In a historical period in which the growth of our children is, necessarily, often delegated to other figures and institutions, the virus closes schools and forces us to find alternative solutions. But it puts moms and dads together with their children. It forces us to rebuild family. We discover that we are vulnerable and we fear this vulnerability because we don’t know what to do with it. We have lost familiarity with being near to people and just being there for them, and with them. In a world in which relationships, communication and sociality are played mainly in the "non-space" of the virtual, the social network, giving us only the illusion of closeness, the virus takes away those who are close to us, the real ones. Nobody can touch each other, no kisses, no hugs. All must remain at a distance, in cold non-contact. Proximity has become medically prohibited. How much have we taken these gestures and their meaning for granted?
Finally, what should Adventism and Adventists say in this crisis? Nothing. The less we say the better. Our end-time zeal and prophetic sense of mission, which pushes us compulsively to pronounce what we believe to be timely pearls of wisdom, ought to be restrained. This could be a sign of true-human-recovered wisdom. This virus is teaching us that we are like others, no less, no more. We Adventists are certainly special to God. But we are special to him no more than every other human being – who worships on Sunday and eats pork or drinks – is precious in his eyes. Don’t say, don’t do, just be. The less we say, the less we do, miraculously makes us appear better than what we really are. And what are we Adventists really? In our being, in our attitudes, in our anthropological structure? It’s not easy to know when we are covered and hidden behind our numberless works, initiatives, prophecies and knowledge.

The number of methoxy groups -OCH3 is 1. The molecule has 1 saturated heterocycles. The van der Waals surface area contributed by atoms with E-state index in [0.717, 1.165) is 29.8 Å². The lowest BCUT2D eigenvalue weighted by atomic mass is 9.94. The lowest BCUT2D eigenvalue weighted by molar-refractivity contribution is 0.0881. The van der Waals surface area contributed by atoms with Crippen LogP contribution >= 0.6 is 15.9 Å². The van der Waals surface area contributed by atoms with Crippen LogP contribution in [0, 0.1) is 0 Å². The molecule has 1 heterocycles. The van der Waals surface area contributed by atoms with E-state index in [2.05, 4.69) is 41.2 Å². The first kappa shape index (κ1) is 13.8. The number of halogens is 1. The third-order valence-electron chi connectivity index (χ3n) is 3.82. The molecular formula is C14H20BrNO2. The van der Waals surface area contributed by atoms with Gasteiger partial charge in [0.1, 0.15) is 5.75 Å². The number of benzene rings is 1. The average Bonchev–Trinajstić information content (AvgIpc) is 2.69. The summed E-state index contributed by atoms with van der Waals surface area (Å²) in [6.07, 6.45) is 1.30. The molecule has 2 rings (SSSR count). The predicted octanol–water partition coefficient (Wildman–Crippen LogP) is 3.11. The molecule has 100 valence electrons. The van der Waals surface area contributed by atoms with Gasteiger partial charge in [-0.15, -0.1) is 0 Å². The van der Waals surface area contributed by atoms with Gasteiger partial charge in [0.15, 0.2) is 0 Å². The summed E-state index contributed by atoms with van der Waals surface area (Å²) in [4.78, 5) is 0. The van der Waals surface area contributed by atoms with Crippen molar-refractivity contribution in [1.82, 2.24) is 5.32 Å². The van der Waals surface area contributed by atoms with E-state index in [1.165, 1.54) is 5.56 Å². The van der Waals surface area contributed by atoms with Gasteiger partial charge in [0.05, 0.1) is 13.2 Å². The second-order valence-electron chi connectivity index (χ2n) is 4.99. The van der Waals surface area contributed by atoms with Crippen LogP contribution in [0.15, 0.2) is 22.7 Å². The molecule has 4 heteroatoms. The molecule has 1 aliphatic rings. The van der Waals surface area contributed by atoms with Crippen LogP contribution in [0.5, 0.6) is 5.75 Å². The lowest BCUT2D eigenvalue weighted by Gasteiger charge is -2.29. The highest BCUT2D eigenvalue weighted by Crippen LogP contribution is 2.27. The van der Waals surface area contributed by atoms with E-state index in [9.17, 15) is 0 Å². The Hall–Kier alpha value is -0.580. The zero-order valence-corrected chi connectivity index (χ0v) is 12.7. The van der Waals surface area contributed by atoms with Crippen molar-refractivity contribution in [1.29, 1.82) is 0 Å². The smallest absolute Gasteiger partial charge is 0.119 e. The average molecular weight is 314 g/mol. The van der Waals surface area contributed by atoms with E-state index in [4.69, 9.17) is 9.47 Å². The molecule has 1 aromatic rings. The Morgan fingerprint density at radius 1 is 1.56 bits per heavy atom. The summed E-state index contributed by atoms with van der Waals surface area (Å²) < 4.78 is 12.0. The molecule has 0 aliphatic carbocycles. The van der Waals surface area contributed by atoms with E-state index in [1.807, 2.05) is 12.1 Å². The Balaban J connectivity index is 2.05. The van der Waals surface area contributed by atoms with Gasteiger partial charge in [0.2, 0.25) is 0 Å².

For a pragmatic South American like me, for whom everything (life, world, message) is clear, transparent, feasible, reachable and certain, all this sounded like heresy. But this is the essence of the Italian Adventism I laboriously learned to know, expressed in the vision of my dear friend and colleague – Ethicist Vittorio Fanton – here in our welcoming and beautiful Adventist campus of “Villa Aurora”, in Florence, where he passed away a few days ago.
Hanz Gutierrez is a Peruvian theologian, philosopher, and physician. Currently, he is Chair of the Systematic Theology Department at the Italian Adventist Theological Faculty of “Villa Aurora” and director of the CECSUR (Cultural Center for Human and Religious Sciences) in Florence, Italy.
Previous Spectrum columns by Hanz Gutierrez can be found at: https://spectrummagazine.org/author/hanz-gutierrez
Image Credit: Unsplash.com